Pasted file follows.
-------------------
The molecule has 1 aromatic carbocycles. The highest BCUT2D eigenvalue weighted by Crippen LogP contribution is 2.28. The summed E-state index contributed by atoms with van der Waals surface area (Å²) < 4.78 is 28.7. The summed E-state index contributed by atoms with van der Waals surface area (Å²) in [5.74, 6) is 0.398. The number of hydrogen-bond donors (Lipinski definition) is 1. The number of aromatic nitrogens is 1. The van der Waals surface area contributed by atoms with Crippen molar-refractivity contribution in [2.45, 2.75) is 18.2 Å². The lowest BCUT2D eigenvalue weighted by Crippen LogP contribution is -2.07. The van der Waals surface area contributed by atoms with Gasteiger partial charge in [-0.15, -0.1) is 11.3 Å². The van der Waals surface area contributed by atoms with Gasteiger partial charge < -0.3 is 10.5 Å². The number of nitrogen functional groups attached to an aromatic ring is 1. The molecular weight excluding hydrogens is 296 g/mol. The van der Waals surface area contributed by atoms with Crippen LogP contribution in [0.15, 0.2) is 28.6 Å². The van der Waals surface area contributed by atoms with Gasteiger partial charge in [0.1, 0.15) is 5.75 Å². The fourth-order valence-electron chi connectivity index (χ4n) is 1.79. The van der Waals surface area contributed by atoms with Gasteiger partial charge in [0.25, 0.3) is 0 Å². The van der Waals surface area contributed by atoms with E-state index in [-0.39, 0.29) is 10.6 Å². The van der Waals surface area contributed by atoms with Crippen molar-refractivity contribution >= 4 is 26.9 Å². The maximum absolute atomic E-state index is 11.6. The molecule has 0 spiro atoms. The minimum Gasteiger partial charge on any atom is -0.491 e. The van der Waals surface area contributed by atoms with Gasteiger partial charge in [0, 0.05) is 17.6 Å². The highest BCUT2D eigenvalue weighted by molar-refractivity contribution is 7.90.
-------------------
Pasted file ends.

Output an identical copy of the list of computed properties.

The molecule has 1 aromatic carbocycles. The highest BCUT2D eigenvalue weighted by Crippen LogP contribution is 2.28. The summed E-state index contributed by atoms with van der Waals surface area (Å²) < 4.78 is 28.7. The summed E-state index contributed by atoms with van der Waals surface area (Å²) in [5.74, 6) is 0.398. The number of hydrogen-bond donors (Lipinski definition) is 1. The number of aromatic nitrogens is 1. The van der Waals surface area contributed by atoms with Crippen molar-refractivity contribution in [2.45, 2.75) is 18.2 Å². The lowest BCUT2D eigenvalue weighted by Crippen LogP contribution is -2.07. The van der Waals surface area contributed by atoms with Gasteiger partial charge in [-0.15, -0.1) is 11.3 Å². The van der Waals surface area contributed by atoms with Gasteiger partial charge < -0.3 is 10.5 Å². The number of nitrogen functional groups attached to an aromatic ring is 1. The molecular weight excluding hydrogens is 296 g/mol. The van der Waals surface area contributed by atoms with Crippen LogP contribution in [0.15, 0.2) is 28.6 Å². The van der Waals surface area contributed by atoms with Gasteiger partial charge in [0.1, 0.15) is 5.75 Å². The fourth-order valence-electron chi connectivity index (χ4n) is 1.79. The van der Waals surface area contributed by atoms with Gasteiger partial charge in [0.25, 0.3) is 0 Å². The van der Waals surface area contributed by atoms with E-state index in [-0.39, 0.29) is 10.6 Å². The van der Waals surface area contributed by atoms with Crippen molar-refractivity contribution >= 4 is 26.9 Å². The maximum absolute atomic E-state index is 11.6. The molecule has 0 spiro atoms. The minimum Gasteiger partial charge on any atom is -0.491 e. The van der Waals surface area contributed by atoms with Gasteiger partial charge in [0, 0.05) is 17.6 Å². The highest BCUT2D eigenvalue weighted by molar-refractivity contribution is 7.90.